Interview: Breandan Vallance - Rubik's Cube world champion

IT has 43 quintillion possible configurations, but only one solution. For most people that solution comes after days, weeks, even years of twisting and fiddling with the world's most famous puzzle. Breandan Vallance from Beith, though, can solve a Rubik's Cube in under ten seconds. And he's only 18.

• Breandan Vallance's personal best time for solving a Rubik's Cube is an astonishing 9.28 seconds. Picture: TSPL

His fingers are so fast that in October he was crowned world champion at the annual Speedcubing Championships in Dusseldorf, with an average solving time of just 10.74 seconds.

Vallance wasn't born when the Rubik's Cube debuted in 1980 but is pleased that with the classic puzzle celebrating its 30th birthday on Monday, it hasn't lost any of its appeal.

At home in Ayrshire where he lives with his mother, he's just taken delivery of ten new Rubik's Cubes, ranging in size from 3x3in to 7x7in. Some require the user to place the famous coloured stickers on the sides, others come pre-stickered. They come from different manufacturers and in a range of price points. "I don't have a good speedcube at the moment, so I'm trying to find a new one," explains Vallance, who is coming to the end of a gap year before starting a chemical physics course at Glasgow University. "It's quite tricky to find one with just the right feel to it." He weighs one carefully in his hand.

In the run-up to a competition, Vallance practices for hours a day, solving a cube at least 100 times. After finding a favourite cube, he wears it out in just three weeks, and has over 100 cubes at home at any one time.

So how does he do it? It's a combination of learned patterns, mathematics, quick tricks with his fingers and muscle memory. When I time him he manages it in an impressive 10.1 seconds, his fingers moving at the rate of five moves a second. "You want to have practised enough that it's all second nature," he explains. "You want to have done a series of moves so many times that you don't know why they're right, you don't need to work out a sequence in your head, you just remember that it's the right one."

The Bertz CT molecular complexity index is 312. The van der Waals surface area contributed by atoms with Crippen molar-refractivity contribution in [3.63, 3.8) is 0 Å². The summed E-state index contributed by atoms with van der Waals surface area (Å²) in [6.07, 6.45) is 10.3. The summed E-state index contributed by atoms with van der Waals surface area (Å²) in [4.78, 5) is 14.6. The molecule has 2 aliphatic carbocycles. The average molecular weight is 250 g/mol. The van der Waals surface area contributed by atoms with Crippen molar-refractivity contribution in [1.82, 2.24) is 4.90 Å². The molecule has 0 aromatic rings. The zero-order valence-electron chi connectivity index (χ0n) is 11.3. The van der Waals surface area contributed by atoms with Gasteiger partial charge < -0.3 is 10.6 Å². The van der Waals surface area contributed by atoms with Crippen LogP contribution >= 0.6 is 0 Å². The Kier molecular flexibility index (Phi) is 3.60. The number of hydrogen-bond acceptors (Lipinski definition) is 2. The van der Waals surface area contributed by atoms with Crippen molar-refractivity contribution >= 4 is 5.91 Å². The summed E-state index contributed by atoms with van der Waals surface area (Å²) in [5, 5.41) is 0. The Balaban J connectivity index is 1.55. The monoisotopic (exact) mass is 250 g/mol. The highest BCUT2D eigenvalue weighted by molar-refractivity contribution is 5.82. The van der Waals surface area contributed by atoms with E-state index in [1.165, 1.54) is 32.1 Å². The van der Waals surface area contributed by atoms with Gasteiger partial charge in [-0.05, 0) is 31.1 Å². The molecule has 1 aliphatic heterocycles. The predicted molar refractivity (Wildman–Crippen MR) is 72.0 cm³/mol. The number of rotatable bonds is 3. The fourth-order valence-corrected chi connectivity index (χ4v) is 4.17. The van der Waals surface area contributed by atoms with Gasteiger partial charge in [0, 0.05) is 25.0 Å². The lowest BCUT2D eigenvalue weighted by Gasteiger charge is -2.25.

This weekend he is attending a competition in Vienna, which will serve as practice for the world championships in October. As he talks he twiddles casually at a couple of cubes, his fingers moving too fast for me to follow. "I was 14 when I first picked one up," he explains. "It was a gift from my sister. I saw a video on the internet of someone solving one quite fast, and I could see that it was possible to do it a lot faster so I thought I might as well start practising and see how I get on. It's worked out quite well. I think I'm more determined than anything. When I enjoy something I tend to not see the point of being at a normal level. I want to be the best at it. I never thought I'd be world champion. It's still sinking in. You get used to the nerves and you learn to manage shaky hands and sweaty fingers, but at the world championships my hands were so cold that I had to hold my mum's coffee to warm them up. That was a lot of pressure."

Vallance is not a savant. He is neither superhuman, nor obsessed with the Rubik's Cube. He has practised hard to become world champion, and knows that remaining at such a high level requires daily practice. Indeed, he's been known to drive his mother mad as he clicks away at his cube while she tries to read or watch television.

The key to his speed is a combination of a fast mind and even faster fingers. His personal record for solving a 3x3 cube is 9.28 seconds. The current world record holder for solving the Rubik's Cube in the fastest time is Dutch teenager Erik Akkersdijk who, in July 2008, achieved the "single solve" time of 7.08 seconds.

Invented in 1974 by Hungarian lecturer Erno Rubik, the world's best-selling toy was sold exclusively in then-communist Hungary (where it even appeared on a stamp) until 1980, when Ideal Toys brought it to the world. It became one of the defining icons of the decade. To date, 350 million have been sold (nearly a third in the first two years of its release), a decent percentage of which seem to be lying around Vallance's living room. The premise is, as almost everyone knows, a lot simpler than the execution: each of the cube's six sides has nine coloured squares. Once the cube has been scrambled it is solved by twisting these squares around a central axis until each face of the cube consists of a solid block of colour.

So does Vallance know why the cube has such enduring appeal. "There's a contrast between the simplicity of the idea and the complexity of the puzzle which I think is quite appealing," he says. "Visually as well, it's a beautiful thing, and everyone can have a go, because the premise is so simple. They might give up before they finish, but it takes all of ten seconds to explain to someone the aim of the game."